آتَيكَ مَا سَجَعَ الحَمَامُ [I will not come to thee as long as the pigeon cooes;] meaning I will never come to thee. (Lh.) b4: You say also, سَجَعَتِ النَّاقَةُ, (S, TA,) inf. n. سَجْعٌ, (TA,) The she-camel prolonged her yearning cry in one uniform manner. (S, TA.) b5: And سَجَعَتِ القَوْسُ (tropical:) The bow prolonged its twang in one uniform manner, monotonously. (TA.) b6: And hence by way of comparison to the سَجْع of the pigeon, سَجَعَ كَلَامَهُ (tropical:) He (a man) made his speech, or language, [to be rhyming prose, i. e.,] to have فَوَاصِل like the rhymes of verse, without its being measured. (Msb.) And سَجَعَ [alone], (S, K,) aor. سَجَعَ, (K,) inf. n. سَجْعٌ; (S, TA;) and ↓ سجّع, inf. n. تَسْجِيعٌ; (S, TA;) (tropical:) He (a man, S) spoke, or uttered, [or composed,] (S, * K, TA,) rhyming speech or language, (S,) [i. e., rhyming prose, i. e.,] speech, or language, having فَوَاصِل (K, TA) like the فَوَاصِل of verse, without measure: as is said in a description of Sijistán, وَتَمْرُهَا وَ لِصُّهَا بَطَلْ مَاؤُهَا وَشَلْ وَ إِنْ قَلُّوا ضَاعُوا إِنْ كَثُرَ الجَيْشُ بِهَا جَاعُوا دَقَلْ [Its water is such as scantily distils, in interrupted drops, from mountains or rocks, and its robber is a man of courage, and its dates are of the worst kind: if the army be numerous in it, they hunger; and if they be few, they perish]: so says Lth. (TA.) You say also, سَجَعَ بِالشَّىْءِ, meaning (tropical:) He uttered the thing in the manner above described. (TA.) [See also سَجْعٌ, below.]2 سَجَّعَ see the preceding paragraph.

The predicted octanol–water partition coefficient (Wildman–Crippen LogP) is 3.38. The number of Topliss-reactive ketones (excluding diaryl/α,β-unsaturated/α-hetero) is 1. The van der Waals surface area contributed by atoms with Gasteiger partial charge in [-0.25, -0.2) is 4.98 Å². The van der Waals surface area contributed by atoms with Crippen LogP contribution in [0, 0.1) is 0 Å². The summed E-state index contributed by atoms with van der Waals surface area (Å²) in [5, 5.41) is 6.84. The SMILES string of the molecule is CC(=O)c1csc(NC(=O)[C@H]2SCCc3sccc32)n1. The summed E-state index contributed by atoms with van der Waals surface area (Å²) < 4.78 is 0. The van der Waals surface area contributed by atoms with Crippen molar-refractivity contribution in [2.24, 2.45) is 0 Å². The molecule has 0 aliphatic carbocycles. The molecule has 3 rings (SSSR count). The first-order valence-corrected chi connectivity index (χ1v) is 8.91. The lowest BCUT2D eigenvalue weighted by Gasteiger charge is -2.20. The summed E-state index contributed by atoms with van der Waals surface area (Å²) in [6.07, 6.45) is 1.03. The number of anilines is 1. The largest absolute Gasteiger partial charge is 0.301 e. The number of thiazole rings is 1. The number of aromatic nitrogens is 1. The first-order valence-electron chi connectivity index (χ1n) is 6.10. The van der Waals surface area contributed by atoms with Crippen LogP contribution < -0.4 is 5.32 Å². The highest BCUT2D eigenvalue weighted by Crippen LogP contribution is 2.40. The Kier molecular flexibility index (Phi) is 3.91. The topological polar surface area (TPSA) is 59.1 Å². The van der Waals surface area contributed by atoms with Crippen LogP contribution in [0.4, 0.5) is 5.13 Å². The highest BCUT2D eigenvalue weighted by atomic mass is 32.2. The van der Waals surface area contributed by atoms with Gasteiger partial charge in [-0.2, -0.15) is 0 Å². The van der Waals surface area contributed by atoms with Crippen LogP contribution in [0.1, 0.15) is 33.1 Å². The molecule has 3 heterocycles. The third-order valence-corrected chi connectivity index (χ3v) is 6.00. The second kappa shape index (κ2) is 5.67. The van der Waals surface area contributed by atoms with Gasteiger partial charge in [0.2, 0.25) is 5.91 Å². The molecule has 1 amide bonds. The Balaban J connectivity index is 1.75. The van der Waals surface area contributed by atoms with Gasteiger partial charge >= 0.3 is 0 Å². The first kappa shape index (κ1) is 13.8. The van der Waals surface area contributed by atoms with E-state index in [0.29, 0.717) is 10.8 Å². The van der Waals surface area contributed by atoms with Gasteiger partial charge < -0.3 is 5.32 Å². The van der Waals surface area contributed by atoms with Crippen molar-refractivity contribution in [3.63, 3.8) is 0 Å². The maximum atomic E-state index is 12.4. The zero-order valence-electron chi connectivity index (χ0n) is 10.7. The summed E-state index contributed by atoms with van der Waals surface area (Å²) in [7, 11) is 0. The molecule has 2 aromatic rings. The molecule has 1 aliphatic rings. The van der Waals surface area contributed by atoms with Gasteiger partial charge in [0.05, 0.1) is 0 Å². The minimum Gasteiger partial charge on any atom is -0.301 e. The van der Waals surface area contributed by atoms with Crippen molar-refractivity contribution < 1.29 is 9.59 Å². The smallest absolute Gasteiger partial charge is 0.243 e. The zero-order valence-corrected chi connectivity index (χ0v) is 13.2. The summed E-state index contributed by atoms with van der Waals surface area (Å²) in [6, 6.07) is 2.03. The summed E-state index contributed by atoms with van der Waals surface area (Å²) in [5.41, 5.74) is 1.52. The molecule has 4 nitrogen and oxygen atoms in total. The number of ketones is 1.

سَجْعٌ; [originally inf. n. of سَجَعَ, q. v.;] (S, Msb, K, &c.;) or, as some say, ↓ سِجْعٌ, but the former is that which commonly obtains, the latter being said to be a subst. like ذِبْحٌ meaning “ what is slaughtered,” unknown, however, in the lexicons, and probably one of the instances of the elicitations of the foreigners, (MF, TA,) the object of him who says that it is سِجْعٌ being app. to make a distinction between the simple subst. and the inf. n., as in the case of the simple subst. and the inf. n. of سَجَعَ said of the pigeon; [see سَجَعَتِ الحَمَامَةُ;] (TA;) and ↓ أُسْجُوعَةٌ; (S, * K;) (tropical:) Rhyming speech or language; (S, K, TA;) [i. e. rhyming prose; i. e.] speech, or language, having فَوَاصِل like the rhymes of verse, without being measured; so called as being likened to the سَجْع of the pigeon; (Msb;) or because of its uniformity, (TA,) and the mutual resemblance and agreement of the words which end its clauses: (IJ, TA:) or a consecution [of clauses] of speech or language, with one رَوِىّ [which is the principal, or only, rhyme-letter]: (Jm, K:*) or it consists in the agreement of the endings of words [or clauses], in a certain order, like the agreement of the rhymes (قَوَافٍ) [of verses]: (Mbr, in the “ Kámil; ” TA:) each clause ends with a quiescent letter; and consists of at least two words: (Kull p. 208:) [see an ex. in the first paragraph of this art.:] you say also ↓ كَلَامٌ مُسَجَّعٌ (S) and ↓ كَلَامٌ مَسْجُوعٌ, meaning the same as سَجْعٌ: (TA:) the pl. of سَجْعٌ is أَسْجَاعٌ (S, K) and , accord. to IJ, سُجُوعٌ, but ISd says, I know not whether he have related this from another or coined it, (TA,) and أَسَاجِيعُ, (S,) or this last is pl. of ↓ أُسْجُوعَةٌ (K) [and is also a pl. pl., i. e. pl. of أَسْجَاعٌ, like as أَزَاهِيرُ is pl. of أَزْهَارٌ which is pl. of زَهْرٌ, and many similar instances might be added, such instances being numerous app. because أَفْعَالٌ is properly a measure of a pl. of paucity].